What is worship anyway?

We had a really good session this evening as part of the Ely Diocese ‘Authorised Lay Ministry’ worship leaders’ course.  Nice biscuits, decent fairtrade coffee (the best I’ve found, from Waitrose – lovely stuff) and a fab bunch of people.  We looked at Hebrews 13.1-16:

Let mutual love continue. Do not neglect to show hospitality to strangers, for by doing that some have entertained angels without knowing it. Remember those who are in prison, as though you were in prison with them; those who are being tortured, as though you yourselves were being tortured. Let marriage be held in honour by all, and let the marriage bed be kept undefiled; for God will judge fornicators and adulterers. Keep your lives free from the love of money, and be content with what you have; for he has said, ‘I will never leave you or forsake you.’ So we can say with confidence,
‘The Lord is my helper;
   I will not be afraid.
What can anyone do to me?’

Remember your leaders, those who spoke the word of God to you; consider the outcome of their way of life, and imitate their faith. Jesus Christ is the same yesterday and today and for ever. Do not be carried away by all kinds of strange teachings; for it is well for the heart to be strengthened by grace, not by regulations about food, which have not benefited those who observe them. We have an altar from which those who officiate in the tent have no right to eat. For the bodies of those animals whose blood is brought into the sanctuary by the high priest as a sacrifice for sin are burned outside the camp. Therefore Jesus also suffered outside the city gate in order to sanctify the people by his own blood. Let us then go to him outside the camp and bear the abuse he endured. For here we have no lasting city, but we are looking for the city that is to come. Through him, then, let us continually offer a sacrifice of praise to God, that is, the fruit of lips that confess his name. Do not neglect to do good and to share what you have, for such sacrifices are pleasing to God.

 

 

 

The passage seems really to be saying that God’s people are stronger together.   Anything that causes division and hurt – deceit, greed, infidelity – these are like open wounds in a Christian community.  They spread poison through the body of Christ and undermine everything that the church should be.  By contrast, the love commended in these words goes beyond affection based on attraction, or even on common interest and purpose.  True Christian love is life-long, and an authentic response to the fact that we have been entrusted to each other by God.  Our responsibility is not just towards those we naturally get on with, but is just as important, perhaps more so, for those we find it hard to love. This is simple, practical advice about how to stay strong together under pressure.  Every community  – whether Christian or not – would do well to follow it.  But it is more than that.  For Christians, good works and right living are not just about ‘doing the right thing’ or sticking to an agreed set of moral standards for the sake of the common good.  Rather, they are at the heart of the ‘sacrifice of praise’ which is the duty and joy of all God’s people.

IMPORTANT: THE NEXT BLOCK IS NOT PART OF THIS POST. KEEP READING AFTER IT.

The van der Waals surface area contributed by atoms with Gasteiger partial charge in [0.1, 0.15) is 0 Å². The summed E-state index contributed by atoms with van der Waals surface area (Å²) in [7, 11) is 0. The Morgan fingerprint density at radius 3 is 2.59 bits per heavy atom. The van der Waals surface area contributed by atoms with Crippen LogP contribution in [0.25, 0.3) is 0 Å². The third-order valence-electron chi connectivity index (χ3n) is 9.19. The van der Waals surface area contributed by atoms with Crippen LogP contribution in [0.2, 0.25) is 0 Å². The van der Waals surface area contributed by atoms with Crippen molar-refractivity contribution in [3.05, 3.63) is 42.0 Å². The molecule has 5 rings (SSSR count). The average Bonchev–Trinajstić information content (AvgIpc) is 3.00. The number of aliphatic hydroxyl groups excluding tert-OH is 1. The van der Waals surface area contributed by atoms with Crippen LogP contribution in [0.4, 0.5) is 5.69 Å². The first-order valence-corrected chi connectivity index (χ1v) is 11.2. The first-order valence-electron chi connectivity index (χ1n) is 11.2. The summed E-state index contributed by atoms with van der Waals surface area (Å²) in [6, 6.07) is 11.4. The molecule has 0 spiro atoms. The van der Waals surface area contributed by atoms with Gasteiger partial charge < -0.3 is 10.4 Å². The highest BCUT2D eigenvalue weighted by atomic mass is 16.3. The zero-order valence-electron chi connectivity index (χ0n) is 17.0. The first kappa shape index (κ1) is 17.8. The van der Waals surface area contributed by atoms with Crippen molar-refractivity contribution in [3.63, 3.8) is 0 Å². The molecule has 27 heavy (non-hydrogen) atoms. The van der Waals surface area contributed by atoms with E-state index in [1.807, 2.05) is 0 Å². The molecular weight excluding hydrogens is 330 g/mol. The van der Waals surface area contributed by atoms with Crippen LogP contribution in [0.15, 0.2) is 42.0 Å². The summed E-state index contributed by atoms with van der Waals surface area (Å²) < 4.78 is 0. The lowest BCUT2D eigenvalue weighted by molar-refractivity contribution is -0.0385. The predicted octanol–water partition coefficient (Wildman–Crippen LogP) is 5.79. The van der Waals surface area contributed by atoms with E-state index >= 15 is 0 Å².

We went on to have a really good session on the relationship between worship leading and all other aspects of ministry.  What to do when someone comes into a church service and sits at the back crying? How to approach the regular member of the congregation who mentions over coffee that the things we do on Sunday seem irrelevant to her work during the week, how to plan a Mothering Sunday service for a congregation that includes single people, survivors of parental child abuse, and couples who have suffered multiple miscarriages…. 

 

 

 

The writer to the Hebrews is quite clear that worship and life can’t be separated.  And Irenaeus of Lyons said memorably that the glory of God is a human being fully alive.  This is a challenge – I’m pretty sure that I don’t all the time live in a way that completely glorifies God, and yet this is what I’m called to, as are we all.  Wonderfully, the group of ALMs this evening showed exactly what it means too be a work in progress, to be flawed yet full of integrity, to be struggling to balance aspiration with realism and to transform the church and the world bit by bit.  Lately I’ve found myself resenting the evenings I spend working (which is most evenings) – but never is this the case for the evenings I spend with those just entering ministry.  They ensure that my faith has integrity, and that my own ministry stays fresh and active. 

 

 

 

Thank you, ALMs!  And the posh biccies are on me…

 

 

 

 

 

 

 

 

 

 

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